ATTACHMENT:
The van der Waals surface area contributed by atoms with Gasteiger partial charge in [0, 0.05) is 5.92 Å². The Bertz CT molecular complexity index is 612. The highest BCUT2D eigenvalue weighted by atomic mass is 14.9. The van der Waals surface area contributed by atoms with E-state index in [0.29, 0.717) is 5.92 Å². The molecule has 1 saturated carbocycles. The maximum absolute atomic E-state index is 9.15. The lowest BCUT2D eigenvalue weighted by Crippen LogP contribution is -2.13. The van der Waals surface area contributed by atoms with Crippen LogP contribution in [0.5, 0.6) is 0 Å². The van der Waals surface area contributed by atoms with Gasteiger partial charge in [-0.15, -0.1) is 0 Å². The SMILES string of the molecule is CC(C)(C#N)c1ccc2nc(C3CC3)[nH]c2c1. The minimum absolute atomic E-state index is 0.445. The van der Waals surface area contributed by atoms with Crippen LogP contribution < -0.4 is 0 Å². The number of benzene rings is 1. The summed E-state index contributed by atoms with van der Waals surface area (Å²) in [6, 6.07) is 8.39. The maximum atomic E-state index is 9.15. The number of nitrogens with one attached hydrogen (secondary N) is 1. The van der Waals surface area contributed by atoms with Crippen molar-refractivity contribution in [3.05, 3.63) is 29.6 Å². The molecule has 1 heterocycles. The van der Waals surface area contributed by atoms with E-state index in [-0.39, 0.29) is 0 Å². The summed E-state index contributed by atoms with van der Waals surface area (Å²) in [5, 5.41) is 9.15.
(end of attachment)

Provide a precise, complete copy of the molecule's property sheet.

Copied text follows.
The van der Waals surface area contributed by atoms with Gasteiger partial charge in [0, 0.05) is 5.92 Å². The Bertz CT molecular complexity index is 612. The highest BCUT2D eigenvalue weighted by atomic mass is 14.9. The van der Waals surface area contributed by atoms with E-state index in [0.29, 0.717) is 5.92 Å². The molecule has 1 saturated carbocycles. The maximum absolute atomic E-state index is 9.15. The lowest BCUT2D eigenvalue weighted by Crippen LogP contribution is -2.13. The van der Waals surface area contributed by atoms with Crippen LogP contribution in [0.5, 0.6) is 0 Å². The van der Waals surface area contributed by atoms with Gasteiger partial charge in [-0.15, -0.1) is 0 Å². The SMILES string of the molecule is CC(C)(C#N)c1ccc2nc(C3CC3)[nH]c2c1. The minimum absolute atomic E-state index is 0.445. The van der Waals surface area contributed by atoms with Crippen LogP contribution < -0.4 is 0 Å². The number of benzene rings is 1. The summed E-state index contributed by atoms with van der Waals surface area (Å²) in [6, 6.07) is 8.39. The maximum atomic E-state index is 9.15. The number of nitrogens with one attached hydrogen (secondary N) is 1. The van der Waals surface area contributed by atoms with Crippen molar-refractivity contribution in [3.05, 3.63) is 29.6 Å². The molecule has 1 heterocycles. The van der Waals surface area contributed by atoms with E-state index in [-0.39, 0.29) is 0 Å². The summed E-state index contributed by atoms with van der Waals surface area (Å²) in [5, 5.41) is 9.15.